Andy Wightman MSP (Lothian, Green) noted that if we had time, we could debate amendment 322, on wild land areas, for a very long time. There is a substantial policy question.” He expressed some sympathy with the issue and said he could see the arguments on both sides but did not support the amendment, also raising concerns about putting wild land protection on a statutory footing. This, he considered, would be “a major policy change” and not something he felt was appropriate “at this moment.” He also challenged the concept of wild land.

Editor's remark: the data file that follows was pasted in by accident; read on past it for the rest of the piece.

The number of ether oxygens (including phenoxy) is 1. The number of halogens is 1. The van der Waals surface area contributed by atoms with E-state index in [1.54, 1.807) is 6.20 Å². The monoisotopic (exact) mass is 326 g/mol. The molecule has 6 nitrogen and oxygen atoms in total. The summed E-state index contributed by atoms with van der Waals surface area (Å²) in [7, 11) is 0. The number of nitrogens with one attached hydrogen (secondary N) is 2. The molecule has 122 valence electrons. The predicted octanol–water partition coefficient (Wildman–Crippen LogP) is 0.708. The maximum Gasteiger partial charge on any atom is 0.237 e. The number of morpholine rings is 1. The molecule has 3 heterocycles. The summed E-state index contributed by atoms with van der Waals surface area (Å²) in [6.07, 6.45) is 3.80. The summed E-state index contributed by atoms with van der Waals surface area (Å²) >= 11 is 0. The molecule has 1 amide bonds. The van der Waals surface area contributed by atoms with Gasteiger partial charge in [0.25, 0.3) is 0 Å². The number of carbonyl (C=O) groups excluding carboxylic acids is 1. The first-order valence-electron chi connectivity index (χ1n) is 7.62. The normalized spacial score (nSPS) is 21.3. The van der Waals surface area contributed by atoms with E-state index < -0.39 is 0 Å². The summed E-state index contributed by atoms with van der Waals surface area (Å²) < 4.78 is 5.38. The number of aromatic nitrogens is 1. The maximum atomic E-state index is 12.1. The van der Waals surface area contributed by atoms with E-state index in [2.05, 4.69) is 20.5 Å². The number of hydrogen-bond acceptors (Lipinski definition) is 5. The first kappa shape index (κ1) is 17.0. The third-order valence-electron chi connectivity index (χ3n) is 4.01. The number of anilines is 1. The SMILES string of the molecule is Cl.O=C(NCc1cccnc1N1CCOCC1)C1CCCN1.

In response to the debate the Minister (Kevin Stewart MSP) noted how:- “the amendments highlight a key tension around how we manage our wild and scenic areas, which are so important to Scotland’s identity and international image, while ensuring the sustainability of the communities who live and work in them.” He was, however, also concerned about “projecting an urban-centric view of our landscapes on to rural areas” and the “significant repercussions” for rural communities if wild land were to be designated formally. He considered that current national planning policy adequately recognises and protects wild land, striking the right balance “between protecting these areas and not unduly restricting rural development.” He also referenced the Community Land Scotland research and view that communities feel “locked out” by landscape-driven policies. He concluded that the amendment should not be supported and that “there should be a fuller and more open and inclusive debate on rural planning as part of the next national planning framework” (the next stage in the proposed reform of the planning system once the Planning Bill has been agreed).